Consists of records of the administrative, legal, curatorial and educational functions of the Royal Architectural Museum (RAM). Includes minute books of the Museum's committees and sub-committees, 1851-1904, and subscription lists, 1889-1902. Also comprises of legal documentation regarding the Museum's incorporation, 1888-1893; correspondence relating to royal patronage, 1869-1901; correspondence and documentation relating to the winding up of the RAM and the vesting of its property in the Architectural Association (AA), 1901-1903; correspondence, legal opinions and documentation regarding the sale of the RAM building to the National Lending Library for the Blind, 1915-1916, and property leases, agreements and insurance for the RAM premises and collections, 1869-1913. Curatorial records are also held, including correspondence relating to acquisitions, 1914; published textual and photographic material, including a catalogue and descriptive guides promoting the Museum's collections, 1855-1884; correspondence and listings dealing with the dispersal of the RAM collections to the Victoria and Albert Museum and Exeter Cathedral, 1915-1921. The educational function of the RAM is also recorded in the minutes of the Westminster School of Art (WSA) committee, 1875-1901, together with printed material, including prospectuses, [c.1851]-1852, advertising and promoting the associated School for Art Workmen. In addition, correspondence relating to the WSA's relationship with the Department of Science and Art is held, 1888-1889.
Royal Architectural Museum Records
Scope and Content
Administrative / Biographical History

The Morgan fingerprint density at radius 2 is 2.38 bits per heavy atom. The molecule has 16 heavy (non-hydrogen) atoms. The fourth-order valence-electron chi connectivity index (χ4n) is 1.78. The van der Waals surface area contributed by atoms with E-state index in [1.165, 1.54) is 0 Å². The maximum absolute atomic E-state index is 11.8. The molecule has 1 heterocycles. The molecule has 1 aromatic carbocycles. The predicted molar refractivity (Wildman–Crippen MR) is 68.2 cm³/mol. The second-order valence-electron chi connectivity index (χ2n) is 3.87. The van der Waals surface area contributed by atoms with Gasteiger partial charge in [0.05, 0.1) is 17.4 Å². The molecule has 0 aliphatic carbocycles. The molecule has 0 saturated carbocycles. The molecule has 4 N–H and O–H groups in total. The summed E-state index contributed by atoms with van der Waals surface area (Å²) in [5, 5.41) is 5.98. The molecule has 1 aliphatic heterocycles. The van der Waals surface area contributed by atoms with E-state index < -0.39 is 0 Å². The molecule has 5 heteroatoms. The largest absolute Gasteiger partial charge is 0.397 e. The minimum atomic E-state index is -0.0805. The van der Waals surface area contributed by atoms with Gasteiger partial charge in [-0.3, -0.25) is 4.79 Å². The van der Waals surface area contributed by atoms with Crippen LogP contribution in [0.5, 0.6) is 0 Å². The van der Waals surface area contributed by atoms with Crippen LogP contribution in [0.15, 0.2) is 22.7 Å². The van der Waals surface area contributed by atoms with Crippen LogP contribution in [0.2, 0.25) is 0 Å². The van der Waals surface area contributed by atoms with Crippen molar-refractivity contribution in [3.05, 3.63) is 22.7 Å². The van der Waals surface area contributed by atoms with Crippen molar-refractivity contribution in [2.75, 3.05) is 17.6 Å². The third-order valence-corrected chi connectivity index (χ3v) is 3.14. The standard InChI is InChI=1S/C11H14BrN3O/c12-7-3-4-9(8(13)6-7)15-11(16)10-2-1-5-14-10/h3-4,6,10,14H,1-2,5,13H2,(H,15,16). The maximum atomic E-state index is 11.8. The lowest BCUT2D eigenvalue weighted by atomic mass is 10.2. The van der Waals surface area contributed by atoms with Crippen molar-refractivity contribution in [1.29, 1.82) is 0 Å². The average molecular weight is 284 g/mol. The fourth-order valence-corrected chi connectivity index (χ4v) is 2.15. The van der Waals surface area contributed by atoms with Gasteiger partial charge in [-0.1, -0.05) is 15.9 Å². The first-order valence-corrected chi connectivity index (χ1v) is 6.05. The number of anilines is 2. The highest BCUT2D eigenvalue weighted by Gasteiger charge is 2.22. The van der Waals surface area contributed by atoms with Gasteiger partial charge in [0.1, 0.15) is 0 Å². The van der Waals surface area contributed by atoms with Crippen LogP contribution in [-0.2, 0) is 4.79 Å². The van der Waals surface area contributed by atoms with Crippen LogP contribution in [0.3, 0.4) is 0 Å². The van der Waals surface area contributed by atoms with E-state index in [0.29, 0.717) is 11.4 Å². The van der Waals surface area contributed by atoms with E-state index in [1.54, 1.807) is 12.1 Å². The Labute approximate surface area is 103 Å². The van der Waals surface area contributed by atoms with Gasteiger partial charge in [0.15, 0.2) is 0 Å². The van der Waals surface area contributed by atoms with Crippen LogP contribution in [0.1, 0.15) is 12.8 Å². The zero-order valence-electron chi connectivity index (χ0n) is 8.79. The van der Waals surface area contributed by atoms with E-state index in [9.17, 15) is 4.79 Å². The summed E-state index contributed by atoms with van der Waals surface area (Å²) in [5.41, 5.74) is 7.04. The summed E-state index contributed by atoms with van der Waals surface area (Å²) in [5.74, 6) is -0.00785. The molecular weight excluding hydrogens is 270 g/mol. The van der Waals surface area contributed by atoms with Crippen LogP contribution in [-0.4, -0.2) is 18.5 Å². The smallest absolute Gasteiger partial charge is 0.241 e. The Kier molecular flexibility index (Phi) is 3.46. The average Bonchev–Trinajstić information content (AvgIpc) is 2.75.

The Royal Architectural Museum (RAM) was established in 1851, under the name of the Architectural Museum, by a group of architectural professionals led by George Gilbert Scott (1811-1878). Its founding members included such notable figures as Sir Charles Barry (1795-1860) and George Godwin (1813-1888), with Thomas Philip de Grey, 2nd Earl de Grey (1781-1859) as President and Alexander J. B. Beresford-Hope (1820-1870) as a trustee. The museum was formed for the purpose of improving the education of architectural art-workers and was considered by its founders as constituting the nucleus of a national museum of architecture. Its collections were made up primarily of plaster casts of European gothic architectural ornament, together with original examples of decorative ironwork, tiles, woodcarving, sculptural stonework, stained glass and architectural models, plans and drawings. The museum's first home was in Canon Row, Westminster, London where, from 1852 until 1854, it incorporated a School for Art-workmen. Under the patronage of Prince Albert (1819-1861) and with the backing of John Ruskin (1819-1900), the museum expanded rapidly and in 1857 moved to the new South Kensington Museum (now Victoria and Albert Museum), where it retained its independent status and name. Following disputes with the South Kensington Museum authorities, the Architectural Museum purchased the lease on numbers 18-20, Bowling Street, Westminster, London (re-named Tufton Street in 1870), where it erected a museum building designed by members Ewan Christian (1814-1895) and Joseph Clarke ([c. 1819]-1888). On the museum's re-opening in July 1869, patronage was renewed by Queen Victoria (1819-1901) and permission granted for the title 'Royal' to be appended to the museum name. The collections continued to grow rapidly and at the publication of a catalogue in 1876 holdings totalled in excess of 6000 items. On Scott's death in 1878, leadership of the Museum passed to the architect, John P. Seddon (1827-1906), who worked to establish closer links with contemporary firms of art workers. In 1870 a School of Architectural Art was opened within the Museum, administered jointly by the RAM, the Architectural Association (AA) and the Royal Institute of British Architects. By 1873 the RAM was the sole administrator of the school and by 1875 had managed to obtain Government funding - the name of the school being changed to the Westminster School of Art (WSA) by 1888. The RAM and WSA were subsequently jointly registered as an incorporated company on 27 December 1893. In 1904 the RAM was wound up and its premises and collections passed to the AA, who continued to operate the Museum's administrative, legal and curatorial functions under the RAM name. The AA's architecture school co-existed within the Museum buildings until 1915 when it was decided that conditions were too cramped. The premises were then sold to the National Lending Library for the Blind and the collections dispersed, primarily to the Victoria and Albert Museum (V&A), where a portion remain on display in the cast courts.